The study population (n = 2704) consisted of 1321 Caucasian IBD patients including 857 patients with CD, 464 patients with UC, and 1383 healthy, unrelated controls. Written, informed consent was obtained from all patients prior to the study. The study was approved by the Ethics committee of the Ludwig-Maximilians-University Munich (Department of Medicine, Munich-Grosshadern) and adhered to the ethical principles for medical research involving human subjects of the Helsinki Declaration (http://www.wma.net/e/policy/b3.htm). For the diagnosis of CD or UC, established diagnostic guidelines including endoscopic, radiological, and histopathological criteria were used. [39] Patients with CD were assessed according to the Montreal classification [40] based on age at diagnosis (A), location (L), and behaviour (B) of disease. In patients with UC, anatomic location was also assessed in accordance to the Montreal classification, using the criteria ulcerative proctitis (E1), left-sided UC (distal UC; E2), and extensive UC (pancolitis; E3). Patients with indeterminate colitis were excluded from the study. Phenotypic characteristics included demographic data and clinical parameters (behaviour and anatomic location of IBD, disease-related complications, previous surgery or immunosuppressive therapy) which were recorded by investigation of patient charts and a detailed questionnaire including an interview at time of enrolment. All phenotypic data were collected blind to the results of the genotypic data. The demographic characteristics of the IBD study population are summarized in Table 1.
Table 1
Table 1
Demographic characteristics of the IBD study population.
DNA extraction and genotyping of the STAT4 variants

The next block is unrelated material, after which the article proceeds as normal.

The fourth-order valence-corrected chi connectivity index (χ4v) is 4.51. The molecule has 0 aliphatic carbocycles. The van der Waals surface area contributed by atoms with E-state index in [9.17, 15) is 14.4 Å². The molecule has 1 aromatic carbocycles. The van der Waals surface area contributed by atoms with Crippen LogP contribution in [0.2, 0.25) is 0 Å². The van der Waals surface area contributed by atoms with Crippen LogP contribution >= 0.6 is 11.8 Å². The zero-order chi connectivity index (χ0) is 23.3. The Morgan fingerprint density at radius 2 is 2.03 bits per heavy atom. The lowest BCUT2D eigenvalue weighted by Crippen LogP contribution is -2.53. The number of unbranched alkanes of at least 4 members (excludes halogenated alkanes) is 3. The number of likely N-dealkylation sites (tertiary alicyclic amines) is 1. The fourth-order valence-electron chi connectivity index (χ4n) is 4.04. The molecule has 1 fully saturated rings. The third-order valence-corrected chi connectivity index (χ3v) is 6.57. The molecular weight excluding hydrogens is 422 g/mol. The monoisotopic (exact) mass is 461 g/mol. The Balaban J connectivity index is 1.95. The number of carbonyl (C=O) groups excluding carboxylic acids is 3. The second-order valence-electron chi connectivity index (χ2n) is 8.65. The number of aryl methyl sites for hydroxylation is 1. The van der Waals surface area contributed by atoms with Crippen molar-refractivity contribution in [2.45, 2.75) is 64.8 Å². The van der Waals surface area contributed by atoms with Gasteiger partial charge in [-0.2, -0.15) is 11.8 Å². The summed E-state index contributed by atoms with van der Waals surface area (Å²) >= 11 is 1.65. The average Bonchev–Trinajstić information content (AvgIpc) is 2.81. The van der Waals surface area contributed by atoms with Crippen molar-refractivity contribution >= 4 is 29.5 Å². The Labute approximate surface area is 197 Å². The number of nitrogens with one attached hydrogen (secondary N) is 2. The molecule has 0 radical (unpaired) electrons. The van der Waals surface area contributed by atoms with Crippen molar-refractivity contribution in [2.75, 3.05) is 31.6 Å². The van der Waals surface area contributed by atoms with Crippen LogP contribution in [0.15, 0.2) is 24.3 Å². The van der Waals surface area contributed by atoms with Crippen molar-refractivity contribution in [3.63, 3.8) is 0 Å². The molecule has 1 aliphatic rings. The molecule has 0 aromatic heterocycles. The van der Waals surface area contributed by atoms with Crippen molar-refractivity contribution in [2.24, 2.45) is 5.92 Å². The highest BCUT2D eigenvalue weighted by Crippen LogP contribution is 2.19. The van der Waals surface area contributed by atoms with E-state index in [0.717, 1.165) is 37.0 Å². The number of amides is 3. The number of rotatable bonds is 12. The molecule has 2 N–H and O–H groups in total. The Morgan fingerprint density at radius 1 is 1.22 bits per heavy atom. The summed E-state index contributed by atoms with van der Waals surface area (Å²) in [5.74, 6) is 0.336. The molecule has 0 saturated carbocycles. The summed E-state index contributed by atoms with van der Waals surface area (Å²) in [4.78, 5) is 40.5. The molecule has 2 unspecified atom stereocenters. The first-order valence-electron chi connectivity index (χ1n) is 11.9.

From all study participants, blood samples were taken and genomic DNA was isolated from peripheral blood leukocytes using the DNA blood mini kit from Qiagen (Hilden, Germany) according to the manufacturer's guidelines. Seven STAT4 SNPs (rs11889341, rs7574865, rs7568275, rs8179673, rs10181656, rs7582694, rs10174238) were genotyped by PCR and melting curve analysis using a pair of fluorescence resonance energy transfer (FRET) probes in a LightCycler® 480 Instrument (Roche Diagnostics, Mannheim, Germany). The SNP selection was based on a previous study demonstrating significant associations of these SNPs with SLE and rheumatoid arthritis. [27] The donor fluorescent molecule (fluorescein) at 3′-end of the sensor probe is excited at its specific fluorescence excitation wavelength (533 nm) and the energy is transferred to the acceptor fluorescent molecule at the 5′-end (LightCycler Red 610, 640 or 670) of the anchor probe. The specific fluorescence signal emitted by the acceptor molecule is detected by the optical unit of the LightCycler 480 Instrument. The sensor probe is exactly matching to one allele of each SNP, preferentially to the rarer allele, whereas in the case of the other allele there is a mismatch resulting in a lower melting temperature. The total volume of the PCR was 5 µl containing 25 ng of genomic DNA, 1× Light Cycler 480 Genotyping Master (Roche Diagnostics), 2.5 pmol of each primer and 0.75 pmol of each FRET probe (TIB MOLBIOL, Berlin, Germany). In the case of rs11889341, rs7574865, rs7568275 and rs8179673, the concentration of the forward primer, and in the case of rs7582694, the concentration of the reverse primer, were reduced to 1.25 pmol. For rs10181656, the concentration of the forward primer, and for rs10174238 the concentration of the reverse primer, were reduced to 0.5 pmol. The PCR comprised an initial denaturation step (95°C for 10 min) and 45 cycles (95°C for 10°C sec, 60 for 10 sec, 72°C for 15 sec). The melting curve analysis comprised an initial denaturation step (95°C for 1 min), a step rapidly lowering the temperature to 40°C and holding for 2 min, and a heating step slowly (1 acquisition/°C) increasing the temperature up to 95°C and continuously measuring the fluorescence intensity. The results of melting curve analysis have been confirmed by analyzing two patient samples for each possible genotype using sequence analysis. For sequencing, the total volume of the PCR was 100 µl containing 250 ng of genomic DNA, 1× PCR-buffer (Qiagen, Hilden, Germany), a final MgCl2 concentration of 1.5 mM, 0.2 mM of a dNTP-Mix (Sigma, Steinheim, Germany), 2.5 units of HotStar Plus Taq™ DNA polymerase (Qiagen) and 10 pmol of each primer (TIB MOLBIOL). The PCR comprised an initial denaturation step (95°C for 5 min), 35 cycles (denaturation at 94°C for 30 sec, primer annealing at 60°C for 30 sec, extension at 72°C for 30 sec) and a final extension step (72°C for 10 min). The PCR products were purified using the QIAquick PCR Purification Kit (Qiagen) and sequenced by a commercial sequencing company (Sequiserve, Vaterstetten, Germany). All sequences of primers and FRET probes and primer annealing temperatures used for genotyping and for sequence analysis are given in Tables 2 and and3.3. The genotype data for 10 IBD-associated IL23R SNPs (rs1004819, rs7517847, rs10489629, rs2201841, rs11465804, rs11209026 = p.Arg381Gln, rs1343151, rs10889677, rs11209032, rs1495965) were available from a previous study. [14]